By The Star Staff
The Condominium Owners Association, Inc. came out Tuesday against power rate hikes proposed by the Financial Oversight and Management Board (FOMB) to pay for the Puerto Rico Electric Power Authority’s debt adjustment plan for the next 50 years.
PREPA has been in bankruptcy since 2017 to restructure close to $10 billion in debt. The Bankruptcy Court is expected to confirm the utility’s debt adjustment plan in the coming months.
“Our members can’t stand more increases in their maintenance fees due to increased electric power service. It is time for the government to understand that allowing these hikes affects the entire country, but in our condominium communities, we have no alternatives. Even the loss of our properties is at risk. The power service in a condominium is not an option. It is practically the only energy source with which we can function,” explained Ivette M. Pérez Reilova, vice president of the Association.
PREPA’s debt adjustment plan proposes to cut PREPA’s more than $10 billion of debt to approximately $5.68 billion.
The plan imposes a Legacy Charge for certain customers not currently benefiting from subsidized electricity rates would be, on average, about $19 a month that will be added to the utility bill. The PREPA legacy charge, which will be used to pay bondholders, would exclude qualifying low-income residential customers from a connection fee and kWh charge for up to 500 kWh per month. For non-subsidized residential customers, the proposed PREPA legacy charge would be: a flat $13 per month connection fee; and 75 cents per kilowatt-hour (kWh) for up to 500 kWh per month of electricity provided by PREPA, and 3 cents per kWh for electricity above 500 kWh per month.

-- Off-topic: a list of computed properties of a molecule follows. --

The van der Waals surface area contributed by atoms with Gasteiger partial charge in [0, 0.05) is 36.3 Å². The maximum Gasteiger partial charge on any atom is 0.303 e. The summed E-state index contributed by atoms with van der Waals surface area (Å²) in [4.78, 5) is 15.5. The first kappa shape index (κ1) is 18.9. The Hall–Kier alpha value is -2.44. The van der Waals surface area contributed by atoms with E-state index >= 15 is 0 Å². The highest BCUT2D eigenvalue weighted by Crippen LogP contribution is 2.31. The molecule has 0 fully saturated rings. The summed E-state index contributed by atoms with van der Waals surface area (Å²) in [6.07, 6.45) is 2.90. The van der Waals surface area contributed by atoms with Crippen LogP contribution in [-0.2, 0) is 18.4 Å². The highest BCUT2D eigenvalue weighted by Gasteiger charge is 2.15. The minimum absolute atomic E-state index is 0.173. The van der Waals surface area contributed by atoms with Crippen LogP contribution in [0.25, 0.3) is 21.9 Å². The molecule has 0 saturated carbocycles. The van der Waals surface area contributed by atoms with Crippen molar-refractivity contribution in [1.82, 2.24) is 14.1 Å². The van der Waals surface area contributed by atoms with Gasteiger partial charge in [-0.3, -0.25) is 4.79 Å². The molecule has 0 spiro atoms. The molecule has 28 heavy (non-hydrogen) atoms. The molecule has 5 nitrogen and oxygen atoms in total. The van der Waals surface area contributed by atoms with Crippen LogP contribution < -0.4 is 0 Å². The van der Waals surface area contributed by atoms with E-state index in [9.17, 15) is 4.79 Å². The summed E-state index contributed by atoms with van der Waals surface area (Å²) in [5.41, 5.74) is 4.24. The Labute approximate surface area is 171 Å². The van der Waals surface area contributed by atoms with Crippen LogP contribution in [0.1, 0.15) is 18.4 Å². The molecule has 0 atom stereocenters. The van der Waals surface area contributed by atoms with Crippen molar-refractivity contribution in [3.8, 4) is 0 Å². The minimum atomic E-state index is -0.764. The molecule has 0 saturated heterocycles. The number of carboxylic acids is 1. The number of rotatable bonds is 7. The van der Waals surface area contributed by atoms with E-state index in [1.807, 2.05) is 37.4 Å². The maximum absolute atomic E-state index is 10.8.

For commercial, industrial, and government customers, the PREPA legacy proposed charge would entail: a connection fee of between $16.25 for small business customers, $20 per month for smaller industrial companies, and $1,800 per month for large businesses proportional to their current rate. They will pay between 97 cents and 3 cents per kWh per month for electricity provided by PREPA.
Pérez specified that the impact of the increase in the bill would, directly and indirectly, affect half a million families in approximately 3,000 condominiums, who pay twice the electricity bill.
Owners of condominium apartments pay for the electric service for their apartments and communal areas.
“Annually, every condominium prepares a budget of foreseeable expenses to manage the services and meet the physical needs of communal maintenance. In short, a condominium owner pays for electric service in two bills: the one for his apartment, in which the owner has control of the expense, and the one for service and maintenance of the common areas, which he shares with all the other condominium owners. which they have no control,” she said.
Perez said that in multi-family housing, it is almost impossible to control communal electricity as if it were in a single-family house. “In a condominium, an owner cannot turn off the lights in the patio or the pool,” she said.
Pérez specified that the increase in the bill could also harm access to drinking water in “high rise” condominiums that depend on electric pumps to supply water.
The vice president of the Association insisted that the FOMB and the government have to take into account the diverse composition of the condominium owners, including retirees, since not all of the economic resources or the capacity to generate the income, to pay for electricity rate hikes.